|Tifa 8572||05/03/2021 15:58:11|
|27 forum posts|
Thank you old mart.
Yes, Chester are out of stock, so are Warco....I have a friend working at Chester who say's they've never been so busy since lockdown. I suppose if you can't spend your money going out, buying machine tools is the next best thing...
I had to wait a few months for my lathe to arrive, I suppose the mill will be much the same. It appears everyone is out of stock at the moment. The Chinese must be rubbing their hands together!
1022 forum posts
If you are thinking of either the Chester or Warco mill this size consider getting one with an R8 spindle nose. Height advantage, plenty of available tooling and non-locking taper. There is also a belt drive brushless motor option which has some advantages over the older style DC motor.
|old mart||05/03/2021 17:32:11|
|3317 forum posts|
I agree wilh Journeyman about choosing an R8 spindle, it is a proper mill design, not a drilling machine one.
|John Purdy||05/03/2021 17:55:40|
270 forum posts
When I bought my mill, similar to the Warco VMC or Chester 830VS. which weighed 1350 lbs (612 Kg) I had to move it from my garage into the basement of the home I was renting. I disassembled it into its major pieces. All the pieces were light enough to carry except the cast iron base which required a dolly. It worked with no problems and had the added advantage that the bits could be given a good clean to remove the shipping dirt and grim from its trip from Taiwan. The same thing was done when I moved from Winnipeg out here to BC so the movers could get it out of the basement.. You should have seen the look on the movers faces when they first saw it in the basement! It hasn't suffered in the least. From My experience I say go for it.
|Howard Lewis||05/03/2021 18:16:55|
|5241 forum posts|
If humanly possible DON'T take the column off the base. If you do you may be making trouble m,for yourself in trying to tram the machine again, once installed.
In the previous shop, I did, (Before buying the crane ) so that two of us could manhandle the pieces into position and reassemble. and have bitterly regretted it ever since.
Am NEVER confident that it is accurately trammed.
Don't break it so that you have to fix it!
My elderly RF 25 is stated to weigh 300Kg. It now sits on a substantial steel bench on a rectangular angle iron load spreading frame, made from 60 x 60 mm angle iron. The floor is 18 mm ply supported by unequally spaced 8 x 2 bearers (The bearers gave height for the wheels of the engine crane, under the floor, to lift the machine through the doorway and onto the bench. Machine, bench and load spreading frame were then jacked and packed, on rollers, into position.
Lack of rigidity in the support has never been a problem. But suspicions about the tram HAVE!
|Howard Lewis||05/03/2021 18:21:08|
|5241 forum posts|
To move a machine up the steps, Jack and Pack is the way to raise the machine, (Being careful to keep the centre of gravity as low as possible ) Strap it to a substantial pallet or board (Cut up a scaffold board? )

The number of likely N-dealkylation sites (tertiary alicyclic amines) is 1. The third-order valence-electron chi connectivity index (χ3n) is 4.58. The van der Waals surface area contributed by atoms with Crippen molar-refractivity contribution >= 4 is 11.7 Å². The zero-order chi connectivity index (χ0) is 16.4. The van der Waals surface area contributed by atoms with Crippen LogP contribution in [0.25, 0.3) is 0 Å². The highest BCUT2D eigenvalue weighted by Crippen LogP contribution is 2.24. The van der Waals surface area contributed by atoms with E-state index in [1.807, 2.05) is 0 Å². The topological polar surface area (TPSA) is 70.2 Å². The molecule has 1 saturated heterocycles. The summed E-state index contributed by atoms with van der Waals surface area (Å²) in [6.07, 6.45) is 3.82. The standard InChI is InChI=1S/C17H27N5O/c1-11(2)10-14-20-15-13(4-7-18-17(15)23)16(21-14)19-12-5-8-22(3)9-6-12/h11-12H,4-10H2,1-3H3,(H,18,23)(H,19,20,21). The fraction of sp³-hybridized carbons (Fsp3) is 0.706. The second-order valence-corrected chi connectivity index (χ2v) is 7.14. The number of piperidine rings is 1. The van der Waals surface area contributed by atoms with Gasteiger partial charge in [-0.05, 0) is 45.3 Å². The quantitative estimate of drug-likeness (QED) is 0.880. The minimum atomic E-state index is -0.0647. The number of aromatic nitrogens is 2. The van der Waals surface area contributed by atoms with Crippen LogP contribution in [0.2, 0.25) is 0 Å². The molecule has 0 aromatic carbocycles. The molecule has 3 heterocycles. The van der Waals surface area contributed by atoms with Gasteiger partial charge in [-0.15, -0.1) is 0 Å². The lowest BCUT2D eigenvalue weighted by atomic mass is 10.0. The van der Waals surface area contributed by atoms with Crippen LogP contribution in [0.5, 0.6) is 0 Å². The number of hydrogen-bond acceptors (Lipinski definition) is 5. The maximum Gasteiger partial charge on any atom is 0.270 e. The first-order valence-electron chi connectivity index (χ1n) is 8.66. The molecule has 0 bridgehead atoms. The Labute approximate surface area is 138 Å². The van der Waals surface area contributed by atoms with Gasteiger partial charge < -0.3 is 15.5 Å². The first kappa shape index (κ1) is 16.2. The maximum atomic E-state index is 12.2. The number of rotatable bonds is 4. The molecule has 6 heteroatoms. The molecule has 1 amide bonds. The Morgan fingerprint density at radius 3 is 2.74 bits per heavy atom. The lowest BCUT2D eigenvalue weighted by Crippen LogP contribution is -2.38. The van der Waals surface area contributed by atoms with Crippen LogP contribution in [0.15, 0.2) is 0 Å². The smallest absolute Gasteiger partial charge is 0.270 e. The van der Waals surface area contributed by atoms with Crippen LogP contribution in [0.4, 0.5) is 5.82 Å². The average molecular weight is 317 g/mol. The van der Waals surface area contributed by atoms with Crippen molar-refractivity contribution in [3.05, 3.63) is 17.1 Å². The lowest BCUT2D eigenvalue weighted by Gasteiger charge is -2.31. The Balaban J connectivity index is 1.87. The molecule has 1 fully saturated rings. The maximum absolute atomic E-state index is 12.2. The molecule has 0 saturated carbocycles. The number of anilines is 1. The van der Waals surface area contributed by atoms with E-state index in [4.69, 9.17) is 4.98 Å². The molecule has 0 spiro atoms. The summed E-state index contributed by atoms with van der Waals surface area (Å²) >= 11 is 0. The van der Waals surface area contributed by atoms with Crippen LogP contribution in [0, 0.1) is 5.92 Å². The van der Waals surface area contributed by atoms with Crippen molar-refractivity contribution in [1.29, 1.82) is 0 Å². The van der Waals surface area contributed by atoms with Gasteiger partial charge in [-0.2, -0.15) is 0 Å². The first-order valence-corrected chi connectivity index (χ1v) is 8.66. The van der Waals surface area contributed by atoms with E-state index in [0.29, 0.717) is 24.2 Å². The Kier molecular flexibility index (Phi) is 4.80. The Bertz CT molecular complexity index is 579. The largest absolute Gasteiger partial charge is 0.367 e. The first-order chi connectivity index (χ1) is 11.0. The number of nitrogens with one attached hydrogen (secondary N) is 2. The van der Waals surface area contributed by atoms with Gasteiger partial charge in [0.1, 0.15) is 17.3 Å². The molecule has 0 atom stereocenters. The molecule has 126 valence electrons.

It can easily be moved forward on rollers, to position it.
|Nigel Graham 2||05/03/2021 20:39:50|
|1686 forum posts|
I had similar with moving home, and dismantled everything.
My Myford Mill and Harrison L5 lathe were still in bits from having acquired them. The Myford lathe was on its cabinet in the kitchen but once separated from its cabinet, the removals men could carry each easily enough. (I think I took the motor and controller in the car.)
For re-assembling, luckily I have a small collection of scaffold tubes and clips so was able to fashion frames from which to suspend blocks-&-tackle, and on which to clamp a trailer winch. These were accompanied by lots of blocks of timber and some jacks. Plus plenty of planning the lift at every stage.
This was almost all single-handed.
I tried as Hopper suggested, "get a few mates round" - you'd think your own model-engineering club with over 30 members would rustle up a couple of volunteers to help a fellow-member. I had no replies, from any of them! In the end my nephew helped me with some of the lifting.
I would say one thing to really take care about, is re-fitting the table to the mill; to avoid its own weight unfairly acting on it like a big crow-bar until you've pushed it to its mid-travel.
Also beware of losing keys! There is a Law of Nature that the key needing to be lifted out of its recess won't; the one intended to stay put will make a leap for freedom.
On floors - my present (oh, all right, final) shed is of concrete walls and floor, and came with a house. My previous one was an ordinary wooden garden shed I lined out' but to take the weight of the machines I had then ( a Warco mill on an angle-steel stand, and a Pools lathe) I cut holes in its floor and built shallow brick columns on the underlying concrete pad. The machine stands were directly on these, though with thin plastic pads interposed as shims / damp-proofing. Some plywood patches covered the holes against draughts and mice.